The U.N. Security Council on Monday unanimously approved new sanctions on North Korea but not the toughest-ever measures sought by the Trump administration to ban all oil imports and freeze international assets of the government and its leader, Kim Jong Un.
The resolution, responding to Pyongyang’s sixth and strongest nuclear test explosion on Sept. 3, does ban North Korea from importing all natural gas liquids and condensates. It also bans all textile exports and prohibits any country from authorizing new work permits for North Korean workers two key sources of hard currency for the northeast Asian nation.
As for energy, it caps Pyongyang’s imports of crude oil at the level of the last 12 months, and it limits the import of refined petroleum products to 2 million barrels a year.
The watered-down resolution does not include sanctions that the U.S. wanted on North Korea’s national airline and the army.
Nonetheless, U.S. Ambassador Nikki Haley told the council after the vote that “these are by far the strongest measures ever imposed on North Korea.” But she stressed that “these steps only work if all nations implement them completely and aggressively.”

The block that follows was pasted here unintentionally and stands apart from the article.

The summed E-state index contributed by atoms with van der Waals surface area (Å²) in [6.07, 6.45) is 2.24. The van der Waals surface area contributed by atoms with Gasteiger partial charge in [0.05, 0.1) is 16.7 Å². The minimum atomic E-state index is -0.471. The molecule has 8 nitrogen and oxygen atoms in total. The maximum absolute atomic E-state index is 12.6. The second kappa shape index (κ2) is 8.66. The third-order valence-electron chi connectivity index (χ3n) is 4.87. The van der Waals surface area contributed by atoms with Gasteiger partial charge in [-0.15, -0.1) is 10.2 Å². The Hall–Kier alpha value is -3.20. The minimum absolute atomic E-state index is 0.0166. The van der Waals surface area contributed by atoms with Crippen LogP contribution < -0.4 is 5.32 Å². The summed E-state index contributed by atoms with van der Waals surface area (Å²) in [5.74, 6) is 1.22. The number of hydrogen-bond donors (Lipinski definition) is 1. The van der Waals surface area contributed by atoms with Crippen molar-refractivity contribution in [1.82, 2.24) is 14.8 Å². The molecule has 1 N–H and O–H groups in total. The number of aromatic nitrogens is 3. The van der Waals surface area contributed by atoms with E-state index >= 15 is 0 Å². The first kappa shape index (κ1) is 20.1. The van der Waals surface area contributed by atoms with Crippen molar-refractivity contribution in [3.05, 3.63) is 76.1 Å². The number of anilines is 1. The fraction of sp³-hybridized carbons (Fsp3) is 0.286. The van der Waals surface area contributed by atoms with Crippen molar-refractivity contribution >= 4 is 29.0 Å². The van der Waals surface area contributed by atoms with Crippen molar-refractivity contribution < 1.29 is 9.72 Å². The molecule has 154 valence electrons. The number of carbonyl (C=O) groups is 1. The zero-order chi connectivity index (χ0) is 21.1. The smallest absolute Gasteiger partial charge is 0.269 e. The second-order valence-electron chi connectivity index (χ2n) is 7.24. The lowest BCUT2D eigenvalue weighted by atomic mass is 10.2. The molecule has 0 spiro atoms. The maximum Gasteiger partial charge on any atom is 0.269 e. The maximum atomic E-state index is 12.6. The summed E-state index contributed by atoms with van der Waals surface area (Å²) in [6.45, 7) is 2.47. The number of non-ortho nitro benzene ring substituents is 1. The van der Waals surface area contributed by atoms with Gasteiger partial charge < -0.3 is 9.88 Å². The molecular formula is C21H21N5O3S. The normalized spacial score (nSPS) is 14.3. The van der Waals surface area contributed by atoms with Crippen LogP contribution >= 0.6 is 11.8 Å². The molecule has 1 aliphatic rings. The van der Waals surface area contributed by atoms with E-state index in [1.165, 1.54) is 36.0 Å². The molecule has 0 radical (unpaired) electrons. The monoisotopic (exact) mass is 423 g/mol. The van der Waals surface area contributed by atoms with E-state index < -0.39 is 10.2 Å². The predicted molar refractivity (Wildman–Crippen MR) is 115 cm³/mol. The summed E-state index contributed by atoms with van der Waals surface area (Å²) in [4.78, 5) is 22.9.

“Today we are saying the world will never accept a nuclear armed North Korea,” she said. “We are done trying to prod the regime to do the right thing” and instead are taking steps to prevent it “from doing the wrong thing.”
“The North Korean regime has not yet passed the point of no return,” she said. “If it agrees to stop its nuclear program it can reclaim its future. If it proves it can live in peace, the world will live in peace with it. … If North Korea continues its dangerous path, we will continue with further pressure.”
The final agreement was reached after negotiations between the U.S. and China, the North’s ally and major trading partner. Ms. Haley said the resolution never would have happened without the “strong relationship” between President Donald Trump and Chinese President Xi Jinping.
But its provisions are a significant climb-down from the very tough sanctions the Trump administration proposed last Tuesday, especially on oil, where a complete ban could have crippled North Korea’s economy.
The cap on the import of petroleum products could have an impact, but North Korea will still be able to import the same amount of crude oil that it has this year.